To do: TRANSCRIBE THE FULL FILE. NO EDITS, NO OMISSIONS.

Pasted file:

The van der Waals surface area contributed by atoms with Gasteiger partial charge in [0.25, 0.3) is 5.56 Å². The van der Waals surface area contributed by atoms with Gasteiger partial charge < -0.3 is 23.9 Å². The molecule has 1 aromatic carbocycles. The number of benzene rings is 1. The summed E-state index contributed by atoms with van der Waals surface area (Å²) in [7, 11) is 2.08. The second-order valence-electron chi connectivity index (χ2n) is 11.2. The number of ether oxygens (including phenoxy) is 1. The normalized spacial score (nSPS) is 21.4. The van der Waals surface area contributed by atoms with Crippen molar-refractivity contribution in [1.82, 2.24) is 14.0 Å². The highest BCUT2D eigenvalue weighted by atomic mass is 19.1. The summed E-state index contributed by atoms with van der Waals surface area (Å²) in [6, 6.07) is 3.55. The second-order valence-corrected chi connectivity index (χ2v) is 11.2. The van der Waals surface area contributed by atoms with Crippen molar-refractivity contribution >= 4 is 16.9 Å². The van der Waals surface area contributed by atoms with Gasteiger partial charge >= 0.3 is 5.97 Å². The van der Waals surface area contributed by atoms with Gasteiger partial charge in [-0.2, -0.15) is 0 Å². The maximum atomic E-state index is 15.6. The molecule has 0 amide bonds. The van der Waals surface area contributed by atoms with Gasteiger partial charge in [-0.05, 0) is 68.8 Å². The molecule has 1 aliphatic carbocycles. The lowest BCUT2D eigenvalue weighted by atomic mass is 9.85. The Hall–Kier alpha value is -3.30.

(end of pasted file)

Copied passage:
The van der Waals surface area contributed by atoms with Gasteiger partial charge in [0.25, 0.3) is 5.56 Å². The van der Waals surface area contributed by atoms with Gasteiger partial charge < -0.3 is 23.9 Å². The molecule has 1 aromatic carbocycles. The number of benzene rings is 1. The summed E-state index contributed by atoms with van der Waals surface area (Å²) in [7, 11) is 2.08. The second-order valence-electron chi connectivity index (χ2n) is 11.2. The number of ether oxygens (including phenoxy) is 1. The normalized spacial score (nSPS) is 21.4. The van der Waals surface area contributed by atoms with Crippen molar-refractivity contribution in [1.82, 2.24) is 14.0 Å². The highest BCUT2D eigenvalue weighted by atomic mass is 19.1. The summed E-state index contributed by atoms with van der Waals surface area (Å²) in [6, 6.07) is 3.55. The second-order valence-corrected chi connectivity index (χ2v) is 11.2. The van der Waals surface area contributed by atoms with Crippen molar-refractivity contribution >= 4 is 16.9 Å². The van der Waals surface area contributed by atoms with Gasteiger partial charge >= 0.3 is 5.97 Å². The van der Waals surface area contributed by atoms with Gasteiger partial charge in [-0.2, -0.15) is 0 Å². The maximum atomic E-state index is 15.6. The molecule has 0 amide bonds. The van der Waals surface area contributed by atoms with Gasteiger partial charge in [-0.05, 0) is 68.8 Å². The molecule has 1 aliphatic carbocycles. The lowest BCUT2D eigenvalue weighted by atomic mass is 9.85. The Hall–Kier alpha value is -3.30.